5 years ago, a little known, shy, outspoken introvert decides to pen down his tales, his experiences, and his travels with his friends, egged upon by a like-minded friend, not aware what the virtual world has in store and thus came into existence in the virtual world, ‘Huchchara Santhe’.

A different name, something unique, something crazy… well, its all that we have done, been doing and will do ahead as well, I have received quite a few curious glances and expressions whenever I utter the name of my blog.

Blogging opened up new avenues, new dimensions, new thoughts and ideas came in and the articles started building up and after a slow beginning, the blog started having people follow and some would wait for an update! Humbled!

From only travel articles, new genre crept in with more photo blogs coming and now the blog caters to travel tales, treks, photography, wildlife, nature topics and much more.

With around 1.5 lac page views and about 100+ followers/readers on the blog and Facebook, the blog has tremendously grown much to our surprise and the ‘mouth of word’ reference has been a powerful way in this.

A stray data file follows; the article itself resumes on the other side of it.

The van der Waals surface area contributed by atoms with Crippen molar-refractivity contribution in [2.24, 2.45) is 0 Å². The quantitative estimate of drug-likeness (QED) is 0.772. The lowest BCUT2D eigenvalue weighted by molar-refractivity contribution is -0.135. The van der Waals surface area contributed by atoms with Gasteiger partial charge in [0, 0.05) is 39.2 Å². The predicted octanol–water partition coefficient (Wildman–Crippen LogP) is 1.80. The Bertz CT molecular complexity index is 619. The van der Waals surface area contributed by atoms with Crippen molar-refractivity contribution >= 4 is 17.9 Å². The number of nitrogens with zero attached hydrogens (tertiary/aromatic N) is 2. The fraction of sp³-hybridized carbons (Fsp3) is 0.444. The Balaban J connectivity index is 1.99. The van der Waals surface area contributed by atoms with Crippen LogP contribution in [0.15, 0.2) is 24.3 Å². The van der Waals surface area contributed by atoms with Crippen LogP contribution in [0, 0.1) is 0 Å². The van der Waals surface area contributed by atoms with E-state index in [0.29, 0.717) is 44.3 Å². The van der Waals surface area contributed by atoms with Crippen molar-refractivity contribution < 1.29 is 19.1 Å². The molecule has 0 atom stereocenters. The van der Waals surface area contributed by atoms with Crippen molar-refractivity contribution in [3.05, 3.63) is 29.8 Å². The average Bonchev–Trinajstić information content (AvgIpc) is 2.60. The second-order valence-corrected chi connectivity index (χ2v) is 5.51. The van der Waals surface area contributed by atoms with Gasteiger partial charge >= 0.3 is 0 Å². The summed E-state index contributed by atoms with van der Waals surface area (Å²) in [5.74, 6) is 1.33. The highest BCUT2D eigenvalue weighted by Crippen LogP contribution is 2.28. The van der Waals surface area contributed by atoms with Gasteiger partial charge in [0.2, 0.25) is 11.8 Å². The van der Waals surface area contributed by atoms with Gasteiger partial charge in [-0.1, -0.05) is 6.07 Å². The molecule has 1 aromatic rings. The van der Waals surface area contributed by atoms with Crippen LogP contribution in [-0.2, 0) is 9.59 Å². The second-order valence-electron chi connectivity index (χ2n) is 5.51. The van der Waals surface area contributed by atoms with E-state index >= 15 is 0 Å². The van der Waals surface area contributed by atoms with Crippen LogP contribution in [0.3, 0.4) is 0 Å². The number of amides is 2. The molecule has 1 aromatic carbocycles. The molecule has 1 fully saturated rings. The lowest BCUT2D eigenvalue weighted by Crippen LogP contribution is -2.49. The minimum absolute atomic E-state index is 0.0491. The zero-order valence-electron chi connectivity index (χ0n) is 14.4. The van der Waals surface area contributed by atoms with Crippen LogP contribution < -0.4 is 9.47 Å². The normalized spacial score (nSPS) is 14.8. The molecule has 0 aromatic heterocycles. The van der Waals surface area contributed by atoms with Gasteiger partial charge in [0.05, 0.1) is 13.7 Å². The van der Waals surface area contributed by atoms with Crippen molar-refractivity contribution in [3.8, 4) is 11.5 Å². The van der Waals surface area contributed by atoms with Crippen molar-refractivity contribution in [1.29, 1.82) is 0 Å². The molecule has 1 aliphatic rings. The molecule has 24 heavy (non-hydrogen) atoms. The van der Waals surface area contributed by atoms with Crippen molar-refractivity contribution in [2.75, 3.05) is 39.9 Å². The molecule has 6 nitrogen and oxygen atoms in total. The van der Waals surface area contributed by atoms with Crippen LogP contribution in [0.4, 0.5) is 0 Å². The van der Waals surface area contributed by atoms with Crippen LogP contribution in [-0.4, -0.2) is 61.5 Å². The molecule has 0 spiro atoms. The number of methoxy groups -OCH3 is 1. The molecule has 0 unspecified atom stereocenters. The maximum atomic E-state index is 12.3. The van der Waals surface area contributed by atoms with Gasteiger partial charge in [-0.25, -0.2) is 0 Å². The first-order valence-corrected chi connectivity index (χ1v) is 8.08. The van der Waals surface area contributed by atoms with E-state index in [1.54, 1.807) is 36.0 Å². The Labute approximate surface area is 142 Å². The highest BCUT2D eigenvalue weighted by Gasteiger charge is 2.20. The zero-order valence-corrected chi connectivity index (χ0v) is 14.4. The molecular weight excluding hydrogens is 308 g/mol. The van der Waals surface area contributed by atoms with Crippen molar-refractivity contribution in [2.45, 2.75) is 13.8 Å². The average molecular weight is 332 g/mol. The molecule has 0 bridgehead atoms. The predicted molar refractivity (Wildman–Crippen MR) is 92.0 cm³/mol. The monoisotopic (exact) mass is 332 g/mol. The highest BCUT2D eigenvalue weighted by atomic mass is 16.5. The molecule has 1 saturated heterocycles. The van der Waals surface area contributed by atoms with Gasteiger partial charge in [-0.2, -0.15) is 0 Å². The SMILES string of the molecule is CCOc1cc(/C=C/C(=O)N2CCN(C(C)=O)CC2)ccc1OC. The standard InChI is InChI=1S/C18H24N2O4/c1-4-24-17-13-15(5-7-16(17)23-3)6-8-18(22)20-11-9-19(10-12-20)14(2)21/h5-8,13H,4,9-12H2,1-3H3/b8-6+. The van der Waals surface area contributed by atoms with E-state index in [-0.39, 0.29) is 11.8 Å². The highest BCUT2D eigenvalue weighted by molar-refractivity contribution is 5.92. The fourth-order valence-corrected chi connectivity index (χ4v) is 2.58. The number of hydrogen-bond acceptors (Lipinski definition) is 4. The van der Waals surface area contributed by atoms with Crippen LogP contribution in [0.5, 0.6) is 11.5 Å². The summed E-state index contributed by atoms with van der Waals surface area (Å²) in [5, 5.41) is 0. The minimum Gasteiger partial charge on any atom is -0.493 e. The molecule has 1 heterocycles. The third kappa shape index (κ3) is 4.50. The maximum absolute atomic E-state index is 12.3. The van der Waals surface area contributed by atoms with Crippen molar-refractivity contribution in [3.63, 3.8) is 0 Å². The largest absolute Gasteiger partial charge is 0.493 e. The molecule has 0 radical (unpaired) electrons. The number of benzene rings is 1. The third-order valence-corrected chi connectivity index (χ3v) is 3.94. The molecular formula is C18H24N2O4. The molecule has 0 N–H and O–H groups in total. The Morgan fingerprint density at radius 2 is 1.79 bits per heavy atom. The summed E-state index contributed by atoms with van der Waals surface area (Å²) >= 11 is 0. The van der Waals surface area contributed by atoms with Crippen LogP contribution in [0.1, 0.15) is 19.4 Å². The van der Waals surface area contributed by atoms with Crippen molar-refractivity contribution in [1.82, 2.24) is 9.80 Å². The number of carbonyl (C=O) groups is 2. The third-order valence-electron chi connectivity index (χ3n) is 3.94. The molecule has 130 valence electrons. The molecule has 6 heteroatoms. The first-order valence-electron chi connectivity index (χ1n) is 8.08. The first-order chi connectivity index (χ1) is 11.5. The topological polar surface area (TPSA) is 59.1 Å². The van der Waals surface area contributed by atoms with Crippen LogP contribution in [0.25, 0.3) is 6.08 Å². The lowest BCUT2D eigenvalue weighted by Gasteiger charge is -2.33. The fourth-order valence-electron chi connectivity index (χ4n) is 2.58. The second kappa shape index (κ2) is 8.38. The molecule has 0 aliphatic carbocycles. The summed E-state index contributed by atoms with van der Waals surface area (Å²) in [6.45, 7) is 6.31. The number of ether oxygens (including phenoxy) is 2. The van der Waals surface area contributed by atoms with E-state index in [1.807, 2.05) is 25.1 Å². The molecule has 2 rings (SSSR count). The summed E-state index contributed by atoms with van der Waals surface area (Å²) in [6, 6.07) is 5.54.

Heartfelt thanks to my boys, the close-knit group without whom probably I would have had no tales to even think of writing upon. has been a godsend site with a strong community of bloggers from different genre’s uniting together as a family. Networking sites are an important tool in reaching out to people and they have brought plenty of readers too.

Also, a great set of people who blog, who have fantastic blog to their credit, who have critiqued, appreciated, commented on my blog also have helped it grow tremendously.

A big ‘high-five’ to all of you and hope the support and encouragement continues. Thanks!

On this special occasion, I take privilege in hosting guest blogs of some of the best bloggers whom I’ve been following and who all have a different way of conveying their story to their audience.

Watch out folks!!!

Thanks and Keep Visiting :)

May 19, 2013

Kolli hills - the sad part!

Kolli hills – the ugly or the ‘real’ part